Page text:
As many of you do, I provide multiple feeding stations and premium bird seed for the winged critters around here. It's delightful to sit on the deck after a long day and just watch the activity at the feeders. This past year we've had a population explosion of Northern Cardinals. They're always a treat to watch although I worry sometimes that their attractive color may be a little too attractive to the neighborhood cats. (But maybe the fact that we've rid the neighborhood of some of the unneutered male cats accounts for that population explosion.)

So about a week ago as I was enjoying the bird scene, I started noticing how the cardinals would fly down to my bench and then hop over to the table in front of it. There was some type of activity there but the tomato plant was blocking my view of what it was. So I grabbed my binoculars and moved over a bit and what did I see? A bit of a feeding orgy on my little potted sedum. Each bird would pull off one of the leaves and eat it right there or on the bench. You can see in this picture how the leaves have been stripped off. I took this pic a week ago and you should see the plant now - it's almost completely stripped!

Which has got me to thinking about a couple of things. First, what do they like about that plant? Is it like a fruit to them? And secondly, why do I let them do that? If it were the squirrels doing that you can bet I would scold the squirrels and move the plant out of harm's way. But I'm a sucker for the birds.

Thursday, October 2, 2008

Looking on the bright side of things


I've been doing a lot of fall cleanup lately. As I intricately unravel the bearded iris roots and rather mindlessly whack at the old 'Goldsturm' blooms, I continue to be amazed at the fact that I am doing this during the day on a weekday. That is, I'm not having to cram all this work into two days on the weekend. And thus I'm not suffering the consequences of a strained back.

Why should this be so amazing? Because for decades that's exactly what I've had to do as part of mainstream working America. Now I'm unemployed, unceremoniously laid off along with my whole department so the big corporation I worked for could send our jobs overseas. And as I slowly work in my garden I think of all the other people in our country who are unemployed and don't really want to be. And I think of those who are struggling with their crazy mortgages. And I also think of the panic that our government and financial institutions are in.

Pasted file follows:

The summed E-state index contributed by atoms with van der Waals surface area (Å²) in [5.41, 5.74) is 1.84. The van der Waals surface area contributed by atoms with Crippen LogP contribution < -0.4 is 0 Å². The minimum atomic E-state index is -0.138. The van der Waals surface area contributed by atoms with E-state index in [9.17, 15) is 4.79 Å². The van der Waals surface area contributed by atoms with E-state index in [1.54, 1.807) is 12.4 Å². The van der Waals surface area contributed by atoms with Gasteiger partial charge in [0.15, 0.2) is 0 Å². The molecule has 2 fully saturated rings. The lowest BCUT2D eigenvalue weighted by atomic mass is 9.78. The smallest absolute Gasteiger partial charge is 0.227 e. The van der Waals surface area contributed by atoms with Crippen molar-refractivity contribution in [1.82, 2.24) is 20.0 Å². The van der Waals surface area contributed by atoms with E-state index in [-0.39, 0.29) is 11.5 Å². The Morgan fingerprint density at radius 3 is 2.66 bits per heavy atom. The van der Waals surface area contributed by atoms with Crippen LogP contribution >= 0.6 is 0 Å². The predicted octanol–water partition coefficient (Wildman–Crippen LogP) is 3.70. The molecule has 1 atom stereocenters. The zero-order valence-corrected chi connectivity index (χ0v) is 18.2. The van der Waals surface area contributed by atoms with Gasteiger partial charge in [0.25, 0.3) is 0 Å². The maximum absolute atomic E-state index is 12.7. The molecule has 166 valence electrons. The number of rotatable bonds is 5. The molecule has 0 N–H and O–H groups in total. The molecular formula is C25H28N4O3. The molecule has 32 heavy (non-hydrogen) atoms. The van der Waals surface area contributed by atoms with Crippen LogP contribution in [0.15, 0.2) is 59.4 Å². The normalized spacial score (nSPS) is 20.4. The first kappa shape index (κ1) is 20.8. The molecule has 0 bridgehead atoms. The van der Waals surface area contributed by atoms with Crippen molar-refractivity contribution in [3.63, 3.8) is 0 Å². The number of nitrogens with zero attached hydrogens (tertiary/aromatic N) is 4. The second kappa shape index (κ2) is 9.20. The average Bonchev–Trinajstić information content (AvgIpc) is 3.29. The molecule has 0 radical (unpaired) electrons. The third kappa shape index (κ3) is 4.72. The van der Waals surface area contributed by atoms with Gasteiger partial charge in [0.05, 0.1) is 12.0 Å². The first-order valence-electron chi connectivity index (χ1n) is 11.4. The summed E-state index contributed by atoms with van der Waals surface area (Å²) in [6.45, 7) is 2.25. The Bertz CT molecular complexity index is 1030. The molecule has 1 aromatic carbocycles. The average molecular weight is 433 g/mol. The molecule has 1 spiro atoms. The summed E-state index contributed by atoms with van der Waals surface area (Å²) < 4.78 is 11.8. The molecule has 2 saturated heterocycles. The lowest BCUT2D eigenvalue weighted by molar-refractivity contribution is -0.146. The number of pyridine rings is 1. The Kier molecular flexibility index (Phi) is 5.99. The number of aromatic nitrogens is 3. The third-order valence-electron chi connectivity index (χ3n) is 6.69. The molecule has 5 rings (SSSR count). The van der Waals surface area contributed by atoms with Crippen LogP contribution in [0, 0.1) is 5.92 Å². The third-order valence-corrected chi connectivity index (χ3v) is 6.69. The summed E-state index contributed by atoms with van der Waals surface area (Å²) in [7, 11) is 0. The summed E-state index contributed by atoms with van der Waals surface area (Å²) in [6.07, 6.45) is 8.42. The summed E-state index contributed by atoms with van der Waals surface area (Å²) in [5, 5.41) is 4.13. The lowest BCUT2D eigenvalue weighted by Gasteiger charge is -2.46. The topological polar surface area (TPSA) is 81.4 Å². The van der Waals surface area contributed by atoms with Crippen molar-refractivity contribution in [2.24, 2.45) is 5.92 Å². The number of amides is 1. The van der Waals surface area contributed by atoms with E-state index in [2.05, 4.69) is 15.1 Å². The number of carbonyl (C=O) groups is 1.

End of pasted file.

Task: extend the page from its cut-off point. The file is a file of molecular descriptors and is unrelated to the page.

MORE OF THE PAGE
But... I am also thinking about how grateful I am for this break in my work routine. How I'm lucky to be out enjoying the cool weather. How I'm doing what I love in the garden. How I'm not starving yet and probably won't ever be. These difficult times will pass and we'll survive. We have no choice.

Now back to gardening. I've read that some people leave their old Black-eyed Susan blooms in the garden for the birds to eat. That certainly seemed like the sensible and correct thing to me so I tried just that when I first planted these. Little did I know that probably Louisiana is not the place to do this. I've had a slew of baby plants popping up all over my garden. Everywhere! They'll hide under plants, in almost complete shade, until fall or winter comes and the plant that was shading it dies. Then it takes off. So I try to clean up the blooms as you can see here. However, I still think I was too late in the game. I may have just spread a whole new crop of the buggers by waiting until all of them bloomed. Oh well. I guess I need to continue to look on the bright side - at least I have the time to take care of this now.

Wednesday, October 1, 2008

Fall light

I love the light in the fall. It promises surrender. It gives respite from the summer heat. It intensifies some colors, most especially the blue sky. When I lived in Austin I used to start looking for that subtle change in the sun's slant by mid to late August. If I could just see that, then I knew I had almost survived another summer.
My yoga instructor was talking about fall being a time of change and unbalance. Maybe. But I see the animals in my garden working more industriously than ever, as with a definite purpose. The hummingbirds are busy with the salvia and their feeder. The other birds are everywhere, visiting my garden and poking around for things. A Common Yellowthroat graced me with his presence yesterday. Not very common looking to me.

The bees are still at it as well. And the garden. Well parts of the garden are tired. The Sun Gold tomatoes and the basil are tired. But the grasses, ah, the grasses. I need to plan for more room for grasses. You can't beat a rising or setting sun shining on and through ornamental grasses.